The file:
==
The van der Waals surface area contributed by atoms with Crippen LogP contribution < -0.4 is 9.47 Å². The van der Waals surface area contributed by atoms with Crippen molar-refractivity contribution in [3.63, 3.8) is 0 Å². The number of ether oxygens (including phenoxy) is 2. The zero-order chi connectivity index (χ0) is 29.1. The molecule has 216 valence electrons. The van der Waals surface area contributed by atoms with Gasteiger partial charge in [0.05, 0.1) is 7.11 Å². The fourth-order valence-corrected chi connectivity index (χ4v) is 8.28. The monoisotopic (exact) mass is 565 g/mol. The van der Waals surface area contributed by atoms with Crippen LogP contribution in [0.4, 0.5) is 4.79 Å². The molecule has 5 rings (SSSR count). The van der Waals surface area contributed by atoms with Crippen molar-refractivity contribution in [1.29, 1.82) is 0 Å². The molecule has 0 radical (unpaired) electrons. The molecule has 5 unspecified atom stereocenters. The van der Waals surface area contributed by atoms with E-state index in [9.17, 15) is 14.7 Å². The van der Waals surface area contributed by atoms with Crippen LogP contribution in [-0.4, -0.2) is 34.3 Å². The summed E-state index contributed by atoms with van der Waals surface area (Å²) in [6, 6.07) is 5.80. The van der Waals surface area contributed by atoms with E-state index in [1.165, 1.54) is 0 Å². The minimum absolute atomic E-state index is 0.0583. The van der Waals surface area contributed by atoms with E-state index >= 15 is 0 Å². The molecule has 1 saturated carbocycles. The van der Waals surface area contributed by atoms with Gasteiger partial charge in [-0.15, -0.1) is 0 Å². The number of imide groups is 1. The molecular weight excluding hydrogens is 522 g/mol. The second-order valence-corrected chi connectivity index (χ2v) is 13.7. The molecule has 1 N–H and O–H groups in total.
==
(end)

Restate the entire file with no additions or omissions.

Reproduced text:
The van der Waals surface area contributed by atoms with Crippen LogP contribution < -0.4 is 9.47 Å². The van der Waals surface area contributed by atoms with Crippen molar-refractivity contribution in [3.63, 3.8) is 0 Å². The number of ether oxygens (including phenoxy) is 2. The zero-order chi connectivity index (χ0) is 29.1. The molecule has 216 valence electrons. The van der Waals surface area contributed by atoms with Gasteiger partial charge in [0.05, 0.1) is 7.11 Å². The fourth-order valence-corrected chi connectivity index (χ4v) is 8.28. The monoisotopic (exact) mass is 565 g/mol. The van der Waals surface area contributed by atoms with Crippen LogP contribution in [0.4, 0.5) is 4.79 Å². The molecule has 5 rings (SSSR count). The van der Waals surface area contributed by atoms with Crippen molar-refractivity contribution in [1.29, 1.82) is 0 Å². The molecule has 0 radical (unpaired) electrons. The molecule has 5 unspecified atom stereocenters. The van der Waals surface area contributed by atoms with E-state index in [9.17, 15) is 14.7 Å². The van der Waals surface area contributed by atoms with Crippen LogP contribution in [-0.4, -0.2) is 34.3 Å². The summed E-state index contributed by atoms with van der Waals surface area (Å²) in [6, 6.07) is 5.80. The van der Waals surface area contributed by atoms with E-state index in [1.165, 1.54) is 0 Å². The minimum absolute atomic E-state index is 0.0583. The van der Waals surface area contributed by atoms with E-state index >= 15 is 0 Å². The molecule has 1 saturated carbocycles. The van der Waals surface area contributed by atoms with Gasteiger partial charge in [-0.15, -0.1) is 0 Å². The number of imide groups is 1. The molecular weight excluding hydrogens is 522 g/mol. The second-order valence-corrected chi connectivity index (χ2v) is 13.7. The molecule has 1 N–H and O–H groups in total.